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Hands of a man tearing a piece of paper with inscription free will
Hands of a man tearing a piece of paper with inscription free will

Neuroscience Can Help Us Understand Why Free Will Is Real

Physicist Sabine Hossenfelder and biologist Jerry Coyne, who deny free will, don’t seem to understand the neuroscience

Evolutionary biologist Jerry Coyne seems obsessed with denying free will. In a recent post on his blog, Why Evolution Is True, he supported the claim of theoretical physicist Sabine Hossenfelder that we do not have free will:

If you’ve read this site, you’ll know that my own views are pretty much the same as hers, at least about free will. We don’t have it, and the fundamental indeterminacy of quantum mechanics doesn’t give it to us either.

Hossenfelder doesn’t pull any punches:

“This means in a nutshell that the whole story of the universe in every single detail was determined already at the big bang. We are just watching it play out.”…

QED!

Jerry Coyne, “Sabine Hossenfelder says we don’t have free will, but its nonexistence shouldn’t bother us” at Why Evolution Is True

Both Coyne and Hossenfelder are atheists, materialists, and determinists—a sort of intellectual dark triad—and their beliefs are scientifically and logically uninformed. They use denial of free will to prop up their materialist and determinist irreligion. It is not science; it is an ideological project, without a shred of science or logic to back it up.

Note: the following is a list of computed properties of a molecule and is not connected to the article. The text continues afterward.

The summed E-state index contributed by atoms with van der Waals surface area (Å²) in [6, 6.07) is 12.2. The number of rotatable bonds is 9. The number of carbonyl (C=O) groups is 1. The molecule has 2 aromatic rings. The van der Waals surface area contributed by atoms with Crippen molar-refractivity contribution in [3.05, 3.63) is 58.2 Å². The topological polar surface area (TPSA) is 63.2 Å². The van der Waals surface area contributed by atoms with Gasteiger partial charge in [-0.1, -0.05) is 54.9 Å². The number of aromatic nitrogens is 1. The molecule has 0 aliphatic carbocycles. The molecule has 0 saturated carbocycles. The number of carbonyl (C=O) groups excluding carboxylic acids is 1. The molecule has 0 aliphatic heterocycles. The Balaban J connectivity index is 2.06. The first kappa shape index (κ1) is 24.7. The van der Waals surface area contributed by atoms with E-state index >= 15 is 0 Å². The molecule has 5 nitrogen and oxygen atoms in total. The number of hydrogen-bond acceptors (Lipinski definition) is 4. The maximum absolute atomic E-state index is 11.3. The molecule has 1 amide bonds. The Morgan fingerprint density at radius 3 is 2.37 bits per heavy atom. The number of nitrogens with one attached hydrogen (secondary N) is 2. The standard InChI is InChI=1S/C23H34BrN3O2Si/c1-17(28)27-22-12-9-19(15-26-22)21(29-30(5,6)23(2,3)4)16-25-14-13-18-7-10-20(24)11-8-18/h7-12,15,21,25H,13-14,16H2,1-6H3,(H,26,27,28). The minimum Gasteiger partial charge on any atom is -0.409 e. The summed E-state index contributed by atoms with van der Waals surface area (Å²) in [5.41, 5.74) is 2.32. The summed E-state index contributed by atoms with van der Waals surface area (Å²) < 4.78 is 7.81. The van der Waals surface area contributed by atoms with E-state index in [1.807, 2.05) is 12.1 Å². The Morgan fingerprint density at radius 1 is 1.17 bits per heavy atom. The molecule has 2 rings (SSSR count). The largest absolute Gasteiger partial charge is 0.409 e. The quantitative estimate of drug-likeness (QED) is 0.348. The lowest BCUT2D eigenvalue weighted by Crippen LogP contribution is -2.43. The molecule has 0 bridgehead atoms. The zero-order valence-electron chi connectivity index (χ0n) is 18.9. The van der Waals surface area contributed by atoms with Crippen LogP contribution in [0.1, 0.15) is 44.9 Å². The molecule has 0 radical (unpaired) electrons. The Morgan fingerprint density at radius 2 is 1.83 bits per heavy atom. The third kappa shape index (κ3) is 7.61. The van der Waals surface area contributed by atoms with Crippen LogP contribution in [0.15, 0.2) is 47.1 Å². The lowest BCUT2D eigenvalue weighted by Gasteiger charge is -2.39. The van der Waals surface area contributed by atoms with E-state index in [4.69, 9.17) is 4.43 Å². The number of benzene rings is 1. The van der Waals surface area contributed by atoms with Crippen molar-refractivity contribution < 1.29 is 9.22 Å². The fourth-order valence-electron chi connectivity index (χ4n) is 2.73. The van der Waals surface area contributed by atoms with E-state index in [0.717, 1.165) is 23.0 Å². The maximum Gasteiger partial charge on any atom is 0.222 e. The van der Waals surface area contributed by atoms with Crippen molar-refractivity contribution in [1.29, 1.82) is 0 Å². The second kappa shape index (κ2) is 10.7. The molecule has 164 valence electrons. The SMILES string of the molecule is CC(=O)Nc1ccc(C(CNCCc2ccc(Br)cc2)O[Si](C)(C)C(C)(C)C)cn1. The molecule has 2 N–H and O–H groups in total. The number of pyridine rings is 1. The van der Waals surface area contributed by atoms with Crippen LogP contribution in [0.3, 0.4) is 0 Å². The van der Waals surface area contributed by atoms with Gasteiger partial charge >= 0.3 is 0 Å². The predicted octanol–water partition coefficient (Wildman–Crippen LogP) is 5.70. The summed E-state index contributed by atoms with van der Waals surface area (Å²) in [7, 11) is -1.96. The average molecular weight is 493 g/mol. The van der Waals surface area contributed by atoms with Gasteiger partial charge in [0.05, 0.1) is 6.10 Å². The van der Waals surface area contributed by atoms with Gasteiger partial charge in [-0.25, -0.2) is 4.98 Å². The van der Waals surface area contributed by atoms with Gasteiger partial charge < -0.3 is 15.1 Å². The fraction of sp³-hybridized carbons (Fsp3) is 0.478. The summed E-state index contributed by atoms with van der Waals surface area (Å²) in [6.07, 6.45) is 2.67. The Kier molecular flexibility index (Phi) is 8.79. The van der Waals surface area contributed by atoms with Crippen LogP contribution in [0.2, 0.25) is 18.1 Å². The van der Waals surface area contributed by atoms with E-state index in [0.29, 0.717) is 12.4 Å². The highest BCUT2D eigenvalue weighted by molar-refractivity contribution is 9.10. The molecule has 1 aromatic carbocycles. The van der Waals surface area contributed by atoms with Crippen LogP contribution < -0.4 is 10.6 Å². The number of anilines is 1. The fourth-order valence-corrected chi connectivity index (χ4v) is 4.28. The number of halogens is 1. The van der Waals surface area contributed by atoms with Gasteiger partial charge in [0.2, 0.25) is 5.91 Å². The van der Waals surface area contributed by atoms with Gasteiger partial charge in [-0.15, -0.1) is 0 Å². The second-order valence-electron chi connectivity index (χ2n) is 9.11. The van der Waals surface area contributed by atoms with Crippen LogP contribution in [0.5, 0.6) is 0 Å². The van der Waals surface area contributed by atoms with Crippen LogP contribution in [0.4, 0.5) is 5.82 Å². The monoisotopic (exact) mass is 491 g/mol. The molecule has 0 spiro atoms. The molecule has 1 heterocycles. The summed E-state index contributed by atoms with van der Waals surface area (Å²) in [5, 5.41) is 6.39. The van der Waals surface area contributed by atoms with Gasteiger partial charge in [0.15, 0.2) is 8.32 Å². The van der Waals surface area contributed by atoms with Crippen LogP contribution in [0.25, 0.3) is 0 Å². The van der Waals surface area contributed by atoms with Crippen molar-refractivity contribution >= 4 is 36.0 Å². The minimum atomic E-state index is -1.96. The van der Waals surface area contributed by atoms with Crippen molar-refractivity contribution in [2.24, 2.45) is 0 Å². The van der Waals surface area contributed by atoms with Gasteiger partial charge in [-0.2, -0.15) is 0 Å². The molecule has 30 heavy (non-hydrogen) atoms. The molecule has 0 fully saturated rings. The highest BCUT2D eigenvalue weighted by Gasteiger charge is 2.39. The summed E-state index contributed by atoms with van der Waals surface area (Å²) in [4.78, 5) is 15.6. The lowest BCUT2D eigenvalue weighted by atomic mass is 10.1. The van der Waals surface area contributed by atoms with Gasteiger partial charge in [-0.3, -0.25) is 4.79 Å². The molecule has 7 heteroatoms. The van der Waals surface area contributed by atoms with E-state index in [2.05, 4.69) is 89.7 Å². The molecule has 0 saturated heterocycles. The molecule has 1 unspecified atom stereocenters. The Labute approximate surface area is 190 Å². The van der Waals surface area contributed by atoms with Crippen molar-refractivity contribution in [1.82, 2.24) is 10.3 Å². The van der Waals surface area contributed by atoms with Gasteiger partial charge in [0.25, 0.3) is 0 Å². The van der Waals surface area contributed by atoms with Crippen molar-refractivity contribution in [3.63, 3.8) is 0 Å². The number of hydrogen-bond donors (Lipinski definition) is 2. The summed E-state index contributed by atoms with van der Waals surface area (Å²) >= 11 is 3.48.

There are three lines of evidence supporting the reality of free will: Neuroscience, physics and philosophy all point to the fact that free will is real. In this post, I’ll discuss the neuroscience. But first, we must start by understanding what free will is. Erroneous definition of free will is at the root of many mistakes inherent in denying it.

It turns out that free will is rather hard to define rigorously, if taken all by itself. Many have tried. Definitions such as “choice that is uncaused,” “choice that is an inclination that originates wholly within an organism,” and “choice that entails the existence of alternative possibilities” have been proposed. Each is inadequate to the situation.

The definition of free will really depends on the definition of will. Will is a subset of appetite (an Aristotelian term), which means an inclination to act. There are two kinds of appetite—sensitive appetite and rational appetite. Sensitive appetites are appetites that arise from concrete perceptions and imagination. I perceive a piece of cake, and I imagine how wonderful it would taste, so (if I am impulsive) I eat it.

Chocolate cake with fresh strawberries